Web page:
Probiotics on performance, intestinal morphology and carcass characteristics of broiler chickens raised with lower or higher environmental challenge
AbstractTThis study aimed to evaluate the effect of probiotics on performance, intestinal morphology and carcass characteristics of broiler chickens housed on lower or higher environmental challenge. Three hundred male Cobb chicks were distributed into four groups in completely randomised design with treatments arranged in a 2 × 2 factorial scheme to evaluate effects of two diets (with or without probiotics) and two environmental conditions (lower or higher challenge), totaling four treatments with five replications with 15 birds per box. Probiotics were added on diets and were composed of Lactobacillus acidophilus, Bacillus subtilis, Bifidobacterium bifidum and Enterococcus faecium. The environment with lower challenge was made up of new wood shavings used as litter, low bird density (8 birds/m2) and daily-cleaned bell drinkers. The environment with higher challenge was made up of re-used wood shavings used as litter (after three broods of broilers), bird density of 16 birds/m2 with bell drinkers cleaned every two days. No significant interaction between diet and environmental challenge was found for any of the variables evaluated. Performance, slaughterhouse variables and chemical carcass composition were not affected by the use of probiotics. Chicks receiving diets without probiotics had lower intestinal crypt depth (267.1 vs. 316.6 μm, P=0.0068). Birds raised in the environment with higher challenge decreased feed intake (4,660 vs 5,020 g, P=0.0422), weight gain (2,610 vs 2,810 g, P= 0.0054), drumstick and thigh yield (21.98 vs 24.14 %, P=0.0354), and increased crypt depth (325.2 vs 258.5 μm P=0.0009). In conclusion, the probiotic does not promote satisfactory improvements, regardless of the environmental challenge.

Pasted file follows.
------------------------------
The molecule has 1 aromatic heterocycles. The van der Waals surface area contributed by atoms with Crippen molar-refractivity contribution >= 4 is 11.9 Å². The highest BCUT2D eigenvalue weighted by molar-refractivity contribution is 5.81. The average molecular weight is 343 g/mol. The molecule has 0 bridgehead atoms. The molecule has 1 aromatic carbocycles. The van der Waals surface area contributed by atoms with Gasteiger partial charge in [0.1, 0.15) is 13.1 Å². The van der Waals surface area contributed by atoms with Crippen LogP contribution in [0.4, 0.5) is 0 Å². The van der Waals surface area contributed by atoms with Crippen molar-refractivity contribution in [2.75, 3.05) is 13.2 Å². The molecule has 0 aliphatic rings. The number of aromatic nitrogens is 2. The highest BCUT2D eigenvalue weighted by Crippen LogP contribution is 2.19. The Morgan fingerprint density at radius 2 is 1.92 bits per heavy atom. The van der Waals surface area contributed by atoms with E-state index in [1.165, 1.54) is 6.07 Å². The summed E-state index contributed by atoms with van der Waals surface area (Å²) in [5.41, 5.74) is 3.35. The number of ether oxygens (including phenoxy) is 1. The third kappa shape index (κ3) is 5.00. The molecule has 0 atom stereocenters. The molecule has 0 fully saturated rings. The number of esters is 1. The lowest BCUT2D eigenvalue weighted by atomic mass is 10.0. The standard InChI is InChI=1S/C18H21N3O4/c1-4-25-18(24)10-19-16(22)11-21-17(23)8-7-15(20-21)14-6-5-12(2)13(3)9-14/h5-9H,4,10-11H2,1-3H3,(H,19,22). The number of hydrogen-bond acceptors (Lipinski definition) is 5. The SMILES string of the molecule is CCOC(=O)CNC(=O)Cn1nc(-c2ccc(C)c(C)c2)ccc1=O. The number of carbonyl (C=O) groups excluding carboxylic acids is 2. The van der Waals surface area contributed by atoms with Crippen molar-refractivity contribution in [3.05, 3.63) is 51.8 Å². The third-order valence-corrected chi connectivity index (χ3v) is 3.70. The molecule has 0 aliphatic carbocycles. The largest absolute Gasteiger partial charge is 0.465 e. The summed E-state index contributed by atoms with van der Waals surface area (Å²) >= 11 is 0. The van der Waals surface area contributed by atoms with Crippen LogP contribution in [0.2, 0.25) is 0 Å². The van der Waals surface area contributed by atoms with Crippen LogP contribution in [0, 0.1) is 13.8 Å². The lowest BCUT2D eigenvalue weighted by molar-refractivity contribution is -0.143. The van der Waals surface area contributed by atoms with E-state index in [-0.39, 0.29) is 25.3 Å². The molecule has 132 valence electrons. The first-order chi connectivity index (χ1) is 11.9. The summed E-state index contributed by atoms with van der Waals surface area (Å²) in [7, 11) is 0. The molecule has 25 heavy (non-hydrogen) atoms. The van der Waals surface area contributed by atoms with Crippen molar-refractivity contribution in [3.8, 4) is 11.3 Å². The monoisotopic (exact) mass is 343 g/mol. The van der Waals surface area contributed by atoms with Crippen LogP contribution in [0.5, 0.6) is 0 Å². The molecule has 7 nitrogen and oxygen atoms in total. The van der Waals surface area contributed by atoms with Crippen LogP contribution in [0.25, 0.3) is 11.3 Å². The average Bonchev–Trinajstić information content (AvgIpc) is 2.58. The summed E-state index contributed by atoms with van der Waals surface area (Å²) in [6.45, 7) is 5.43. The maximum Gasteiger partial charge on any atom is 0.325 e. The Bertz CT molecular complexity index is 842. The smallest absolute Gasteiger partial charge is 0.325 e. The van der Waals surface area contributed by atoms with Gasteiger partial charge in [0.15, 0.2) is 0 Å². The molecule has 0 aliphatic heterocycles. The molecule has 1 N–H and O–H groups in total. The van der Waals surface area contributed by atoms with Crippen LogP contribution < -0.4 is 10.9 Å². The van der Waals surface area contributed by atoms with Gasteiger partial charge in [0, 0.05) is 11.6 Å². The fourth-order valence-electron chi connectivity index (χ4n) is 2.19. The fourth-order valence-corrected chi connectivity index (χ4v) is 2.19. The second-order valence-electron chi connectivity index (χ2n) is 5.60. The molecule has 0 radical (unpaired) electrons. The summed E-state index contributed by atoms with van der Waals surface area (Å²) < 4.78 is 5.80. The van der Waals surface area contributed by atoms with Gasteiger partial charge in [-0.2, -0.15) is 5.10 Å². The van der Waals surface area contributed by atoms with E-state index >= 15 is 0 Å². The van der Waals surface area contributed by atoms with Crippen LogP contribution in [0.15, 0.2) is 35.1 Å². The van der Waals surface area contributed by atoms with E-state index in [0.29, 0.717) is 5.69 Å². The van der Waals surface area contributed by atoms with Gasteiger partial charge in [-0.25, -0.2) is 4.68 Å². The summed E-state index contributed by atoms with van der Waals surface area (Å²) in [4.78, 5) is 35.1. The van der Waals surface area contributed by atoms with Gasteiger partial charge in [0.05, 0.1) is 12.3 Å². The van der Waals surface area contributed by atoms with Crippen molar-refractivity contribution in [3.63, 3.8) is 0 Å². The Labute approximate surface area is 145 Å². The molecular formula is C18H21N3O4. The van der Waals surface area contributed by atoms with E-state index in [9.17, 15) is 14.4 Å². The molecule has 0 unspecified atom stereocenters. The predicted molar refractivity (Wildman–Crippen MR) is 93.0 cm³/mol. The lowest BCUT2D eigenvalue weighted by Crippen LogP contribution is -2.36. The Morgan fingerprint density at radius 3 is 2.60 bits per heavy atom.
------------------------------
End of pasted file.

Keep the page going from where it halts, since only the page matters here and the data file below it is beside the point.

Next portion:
Jan 5, 2018
How to Cite
DE SOUZA, Lilian F.A. et al. Probiotics on performance, intestinal morphology and carcass characteristics of broiler chickens raised with lower or higher environmental challenge. Austral Journal of Veterinary Sciences, [S.l.], v. 50, n. 1, p. 35-41, jan. 2018. ISSN 0719-8132. Available at: <http://australjvs.cl/index.php/amv/article/view/568>. Date accessed: 19 oct. 2019.